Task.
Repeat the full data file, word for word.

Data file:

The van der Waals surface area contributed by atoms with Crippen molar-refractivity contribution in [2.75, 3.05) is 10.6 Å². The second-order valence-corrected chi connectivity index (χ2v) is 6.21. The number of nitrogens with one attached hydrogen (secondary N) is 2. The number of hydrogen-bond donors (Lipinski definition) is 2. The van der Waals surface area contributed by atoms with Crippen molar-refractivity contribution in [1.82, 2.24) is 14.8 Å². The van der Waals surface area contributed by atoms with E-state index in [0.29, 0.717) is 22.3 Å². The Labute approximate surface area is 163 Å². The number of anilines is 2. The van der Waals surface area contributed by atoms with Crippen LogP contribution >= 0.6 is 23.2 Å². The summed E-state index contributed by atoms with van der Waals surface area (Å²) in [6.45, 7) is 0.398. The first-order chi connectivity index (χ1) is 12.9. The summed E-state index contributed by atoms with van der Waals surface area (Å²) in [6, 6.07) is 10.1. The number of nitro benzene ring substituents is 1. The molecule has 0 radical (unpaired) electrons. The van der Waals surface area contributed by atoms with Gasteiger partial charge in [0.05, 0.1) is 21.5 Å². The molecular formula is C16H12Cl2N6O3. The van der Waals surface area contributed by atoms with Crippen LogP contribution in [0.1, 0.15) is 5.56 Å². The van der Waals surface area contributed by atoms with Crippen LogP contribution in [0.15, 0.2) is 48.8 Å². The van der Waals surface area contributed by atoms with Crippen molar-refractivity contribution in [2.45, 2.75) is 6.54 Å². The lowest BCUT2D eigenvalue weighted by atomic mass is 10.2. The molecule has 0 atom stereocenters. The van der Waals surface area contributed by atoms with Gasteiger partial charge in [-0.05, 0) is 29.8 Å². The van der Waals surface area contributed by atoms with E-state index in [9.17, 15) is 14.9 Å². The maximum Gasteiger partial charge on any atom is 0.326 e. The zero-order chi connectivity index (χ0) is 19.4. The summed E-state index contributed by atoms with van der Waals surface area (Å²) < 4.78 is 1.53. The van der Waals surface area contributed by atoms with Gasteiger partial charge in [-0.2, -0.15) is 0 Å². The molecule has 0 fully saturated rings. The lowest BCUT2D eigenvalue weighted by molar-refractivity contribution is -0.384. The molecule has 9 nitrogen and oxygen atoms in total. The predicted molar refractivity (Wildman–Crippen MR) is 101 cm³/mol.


The van der Waals surface area contributed by atoms with Crippen molar-refractivity contribution in [2.75, 3.05) is 10.6 Å². The second-order valence-corrected chi connectivity index (χ2v) is 6.21. The number of nitrogens with one attached hydrogen (secondary N) is 2. The number of hydrogen-bond donors (Lipinski definition) is 2. The van der Waals surface area contributed by atoms with Crippen molar-refractivity contribution in [1.82, 2.24) is 14.8 Å². The van der Waals surface area contributed by atoms with E-state index in [0.29, 0.717) is 22.3 Å². The Labute approximate surface area is 163 Å². The number of anilines is 2. The van der Waals surface area contributed by atoms with Crippen LogP contribution >= 0.6 is 23.2 Å². The summed E-state index contributed by atoms with van der Waals surface area (Å²) in [6.45, 7) is 0.398. The first-order chi connectivity index (χ1) is 12.9. The summed E-state index contributed by atoms with van der Waals surface area (Å²) in [6, 6.07) is 10.1. The number of nitro benzene ring substituents is 1. The molecule has 0 radical (unpaired) electrons. The van der Waals surface area contributed by atoms with Gasteiger partial charge in [0.05, 0.1) is 21.5 Å². The molecular formula is C16H12Cl2N6O3. The van der Waals surface area contributed by atoms with Crippen LogP contribution in [0.1, 0.15) is 5.56 Å². The van der Waals surface area contributed by atoms with Crippen LogP contribution in [0.15, 0.2) is 48.8 Å². The van der Waals surface area contributed by atoms with Crippen molar-refractivity contribution in [2.45, 2.75) is 6.54 Å². The lowest BCUT2D eigenvalue weighted by atomic mass is 10.2. The molecule has 0 atom stereocenters. The van der Waals surface area contributed by atoms with Gasteiger partial charge in [-0.05, 0) is 29.8 Å². The van der Waals surface area contributed by atoms with E-state index in [9.17, 15) is 14.9 Å². The maximum Gasteiger partial charge on any atom is 0.326 e. The zero-order chi connectivity index (χ0) is 19.4. The summed E-state index contributed by atoms with van der Waals surface area (Å²) < 4.78 is 1.53. The van der Waals surface area contributed by atoms with Gasteiger partial charge in [-0.2, -0.15) is 0 Å². The molecule has 0 fully saturated rings. The lowest BCUT2D eigenvalue weighted by molar-refractivity contribution is -0.384. The molecule has 9 nitrogen and oxygen atoms in total. The predicted molar refractivity (Wildman–Crippen MR) is 101 cm³/mol.